May 2, 2007

Censoring Military Blogs

The Bush White House never ending quest to silence anyone who does not repeat their Republican taking points reaches a new level.
The U.S. Army has ordered soldiers to stop posting to blogs or sending personal e-mail messages, without first clearing the content with a superior officer, Wired News has learned. The directive, issued April 19, is the sharpest restriction on troops' online activities since the start of the Iraq war. And it could mean the end of military blogs, observers say.

Military officials have been wrestling for years with how to handle troops who publish blogs. Officers have weighed the need for wartime discretion against the opportunities for the public to personally connect with some of the most effective advocates for the operations in Afghanistan and Iraq -- the troops themselves. The secret-keepers have generally won the argument, and the once-permissive atmosphere has slowly grown more tightly regulated. Soldier-bloggers have dropped offline as a result.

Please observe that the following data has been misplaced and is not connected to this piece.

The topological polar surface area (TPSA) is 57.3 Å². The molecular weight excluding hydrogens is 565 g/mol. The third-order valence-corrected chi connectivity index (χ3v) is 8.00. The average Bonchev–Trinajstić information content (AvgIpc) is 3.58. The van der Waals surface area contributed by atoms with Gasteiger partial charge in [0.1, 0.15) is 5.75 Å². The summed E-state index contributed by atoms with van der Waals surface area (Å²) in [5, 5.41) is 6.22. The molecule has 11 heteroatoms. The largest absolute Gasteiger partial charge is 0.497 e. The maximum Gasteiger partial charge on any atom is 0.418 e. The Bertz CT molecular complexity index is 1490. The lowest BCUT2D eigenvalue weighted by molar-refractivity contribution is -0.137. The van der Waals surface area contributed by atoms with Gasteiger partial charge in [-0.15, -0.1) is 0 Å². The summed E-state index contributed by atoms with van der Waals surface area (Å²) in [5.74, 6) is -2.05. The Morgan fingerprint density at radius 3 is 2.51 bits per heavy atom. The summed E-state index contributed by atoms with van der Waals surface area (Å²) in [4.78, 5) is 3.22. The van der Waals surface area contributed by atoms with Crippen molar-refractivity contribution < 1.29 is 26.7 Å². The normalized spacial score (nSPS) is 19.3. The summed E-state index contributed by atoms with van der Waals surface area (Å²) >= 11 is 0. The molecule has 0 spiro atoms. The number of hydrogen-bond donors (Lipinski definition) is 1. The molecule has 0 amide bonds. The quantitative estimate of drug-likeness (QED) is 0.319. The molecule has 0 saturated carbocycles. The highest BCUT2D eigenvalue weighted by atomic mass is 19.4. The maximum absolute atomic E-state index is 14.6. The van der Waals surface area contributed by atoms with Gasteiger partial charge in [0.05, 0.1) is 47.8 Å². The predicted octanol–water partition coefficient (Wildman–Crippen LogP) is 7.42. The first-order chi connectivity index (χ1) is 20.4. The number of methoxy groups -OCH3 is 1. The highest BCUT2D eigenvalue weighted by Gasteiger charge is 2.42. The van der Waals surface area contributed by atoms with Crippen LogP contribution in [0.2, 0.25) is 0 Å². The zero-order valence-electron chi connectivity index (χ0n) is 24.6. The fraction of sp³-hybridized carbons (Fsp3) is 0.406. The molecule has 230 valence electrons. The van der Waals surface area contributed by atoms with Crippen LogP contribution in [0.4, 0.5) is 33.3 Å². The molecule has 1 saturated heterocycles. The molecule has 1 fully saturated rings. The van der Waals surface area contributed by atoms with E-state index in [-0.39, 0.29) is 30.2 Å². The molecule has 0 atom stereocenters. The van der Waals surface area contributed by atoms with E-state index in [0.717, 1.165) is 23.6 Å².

The new rules (.pdf) obtained by Wired News require a commander be consulted before every blog update.
Even emails to family members and friends have to be cleared by a superior officer; this is extreme level of censorship. The U.S. Army are turning military commanders on the ground to editors. The men and women of the military should have the right to express their war experience on a blog without having them cleared by superior officers. This effort by the Pentagon is going to lead to the end of military bloggers. I expect most of the bloggers will rather stop posting than having their blogs reviewed by their commanders.

The very people who are fighting for our freedoms, just lost part of theirs.


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